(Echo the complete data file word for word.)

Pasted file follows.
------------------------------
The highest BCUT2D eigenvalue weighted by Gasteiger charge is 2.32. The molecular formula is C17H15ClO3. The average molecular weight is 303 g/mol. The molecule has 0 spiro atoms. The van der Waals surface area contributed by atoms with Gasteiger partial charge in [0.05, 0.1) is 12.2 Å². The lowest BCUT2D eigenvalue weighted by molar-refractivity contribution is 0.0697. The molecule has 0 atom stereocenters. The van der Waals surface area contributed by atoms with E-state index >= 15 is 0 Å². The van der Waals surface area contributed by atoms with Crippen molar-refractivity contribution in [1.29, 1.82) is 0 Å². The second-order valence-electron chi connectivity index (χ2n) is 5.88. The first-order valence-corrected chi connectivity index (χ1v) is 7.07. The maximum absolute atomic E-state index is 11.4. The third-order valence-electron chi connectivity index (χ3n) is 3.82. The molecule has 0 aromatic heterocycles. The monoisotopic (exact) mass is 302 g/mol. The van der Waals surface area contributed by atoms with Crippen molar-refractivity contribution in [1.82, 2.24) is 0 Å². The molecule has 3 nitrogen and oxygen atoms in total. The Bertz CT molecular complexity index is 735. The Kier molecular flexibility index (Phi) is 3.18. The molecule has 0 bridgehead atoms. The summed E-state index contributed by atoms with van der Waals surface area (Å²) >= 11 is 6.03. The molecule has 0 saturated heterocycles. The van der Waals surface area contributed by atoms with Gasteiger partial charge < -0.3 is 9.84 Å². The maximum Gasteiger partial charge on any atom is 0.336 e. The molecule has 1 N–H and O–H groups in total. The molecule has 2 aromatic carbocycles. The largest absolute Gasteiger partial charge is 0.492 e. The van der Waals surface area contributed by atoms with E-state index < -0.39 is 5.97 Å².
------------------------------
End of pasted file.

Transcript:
The highest BCUT2D eigenvalue weighted by Gasteiger charge is 2.32. The molecular formula is C17H15ClO3. The average molecular weight is 303 g/mol. The molecule has 0 spiro atoms. The van der Waals surface area contributed by atoms with Gasteiger partial charge in [0.05, 0.1) is 12.2 Å². The lowest BCUT2D eigenvalue weighted by molar-refractivity contribution is 0.0697. The molecule has 0 atom stereocenters. The van der Waals surface area contributed by atoms with E-state index >= 15 is 0 Å². The van der Waals surface area contributed by atoms with Crippen molar-refractivity contribution in [1.29, 1.82) is 0 Å². The second-order valence-electron chi connectivity index (χ2n) is 5.88. The first-order valence-corrected chi connectivity index (χ1v) is 7.07. The maximum absolute atomic E-state index is 11.4. The third-order valence-electron chi connectivity index (χ3n) is 3.82. The molecule has 0 aromatic heterocycles. The monoisotopic (exact) mass is 302 g/mol. The van der Waals surface area contributed by atoms with Crippen molar-refractivity contribution in [1.82, 2.24) is 0 Å². The molecule has 3 nitrogen and oxygen atoms in total. The Bertz CT molecular complexity index is 735. The Kier molecular flexibility index (Phi) is 3.18. The molecule has 0 bridgehead atoms. The summed E-state index contributed by atoms with van der Waals surface area (Å²) >= 11 is 6.03. The molecule has 0 saturated heterocycles. The van der Waals surface area contributed by atoms with Gasteiger partial charge < -0.3 is 9.84 Å². The maximum Gasteiger partial charge on any atom is 0.336 e. The molecule has 1 N–H and O–H groups in total. The molecule has 2 aromatic carbocycles. The largest absolute Gasteiger partial charge is 0.492 e. The van der Waals surface area contributed by atoms with E-state index < -0.39 is 5.97 Å².